The independent newspaper of the University of Iowa community since 1868

The Daily Iowan

The independent newspaper of the University of Iowa community since 1868

The Daily Iowan

The independent newspaper of the University of Iowa community since 1868

The Daily Iowan

Iowa City schools to expand preschool to all elementaries for 2024-25 school year

Half-day options will be available at all elementary schools and full-day options are available as well at select schools.
Emma Calabro
The Iowa City Community School District sign is seen in Iowa City on Monday, March 4, 2024.

Starting this fall, all Iowa City Community School District elementary schools will offer some form of preschool in all 21 of its buildings, where it was previously only offered in 17 buildings.

 The recent decision to move sixth grade into middle school leaves fewer students in Iowa City elementary schools. As a result, the change has also allowed for 4-year-old preschool to be offered as a half-day option in every elementary school and as a full-day option at Grant Elementary in North Liberty, Lemme Elementary in east Iowa City, and Weber Elementary in west Iowa City.

Iowa City schools Executive Director of Elementary Schools Eliza Proctor said application numbers for half-day and full-day preschool have already quadrupled compared to last year. Normally, around 150 families put in applications for preschool in the fall, but the district has already received 425 applications since making its announcement.

With full-day options available in the north, east, and west regions of the district, families can now send their younger kids to school all day while they’re at work, which Proctor said lightens the load on a lot of parents.

Full-day preschool costs $650 a month, but half-day morning or afternoon options remain free for all students. Proctor also said outside partners will provide in-building child care for families who choose a half-day option but still want the flexibility to have their child in school all day.

“We just want to make sure everybody has access, so this is exciting to me that we’re taking down a lot of the barriers that some families have identified by having more options and having free options everywhere,” Proctor said.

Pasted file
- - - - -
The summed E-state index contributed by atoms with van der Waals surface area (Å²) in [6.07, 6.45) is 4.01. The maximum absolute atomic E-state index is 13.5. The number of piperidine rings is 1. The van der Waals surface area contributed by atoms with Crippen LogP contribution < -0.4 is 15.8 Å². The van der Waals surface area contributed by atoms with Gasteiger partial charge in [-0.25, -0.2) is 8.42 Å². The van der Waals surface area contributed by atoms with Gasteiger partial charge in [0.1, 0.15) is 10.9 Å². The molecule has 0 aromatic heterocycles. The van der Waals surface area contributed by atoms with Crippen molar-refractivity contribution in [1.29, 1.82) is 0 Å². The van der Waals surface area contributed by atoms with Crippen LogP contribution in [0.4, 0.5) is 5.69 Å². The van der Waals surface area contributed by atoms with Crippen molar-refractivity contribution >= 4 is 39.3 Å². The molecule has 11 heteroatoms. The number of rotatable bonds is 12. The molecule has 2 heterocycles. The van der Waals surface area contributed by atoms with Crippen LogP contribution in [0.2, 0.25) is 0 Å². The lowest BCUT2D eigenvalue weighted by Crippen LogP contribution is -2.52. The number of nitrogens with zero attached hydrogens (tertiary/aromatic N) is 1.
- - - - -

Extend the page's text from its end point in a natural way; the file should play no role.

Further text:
At the Feb. 27 school board meeting, Proctor discussed options for families who can’t afford full-day preschool but need their children in school as they work. School board member Lisa Williams commented about the options for students who need financial support.

“Every single program for our preschools has the option for free and reduced tuition based off of income, which means we are offering a full-day free preschool program to our low-income kids next year, which is something that has been our board goal for years,” Williams said. “That is just really exciting and the result of so much hard work.”

RELATED: Iowa City Community School District continues planning for expansion of preschool program

Another big factor of bringing 4-year-olds into elementary buildings is incorporating the students with the rest of the building. Lemme Elementary Principal Ashley Mangan said she’s excited to see all the new preschool students in the fall become a part of the Lemme community and participate in school assemblies and traditions.

“Preschool isn’t a separate entity,” Mangan said. “It is who we are. They are a valuable piece of our community, so they will be involved in everything that we do.”

Overall, everyone in the district is enthusiastic about the addition and looking forward to furthering early childhood education.

“Early childhood [education] has my heart,” Proctor said. “I am a kindergarten teacher by trade, so this is really near and dear to me personally because I’ve seen the benefits as a teacher and then as the building administrator.”

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About the Contributor
Grace Olson
Grace Olson, News Reporter
Grace Olson is a first-year student at the University of Iowa majoring in Journalism and Mass Communications. She's a news reporter for The DI, reporting primarily on local government. She is from Denver, Colorado and worked on the pirnt publication from her high school prior to her work in college.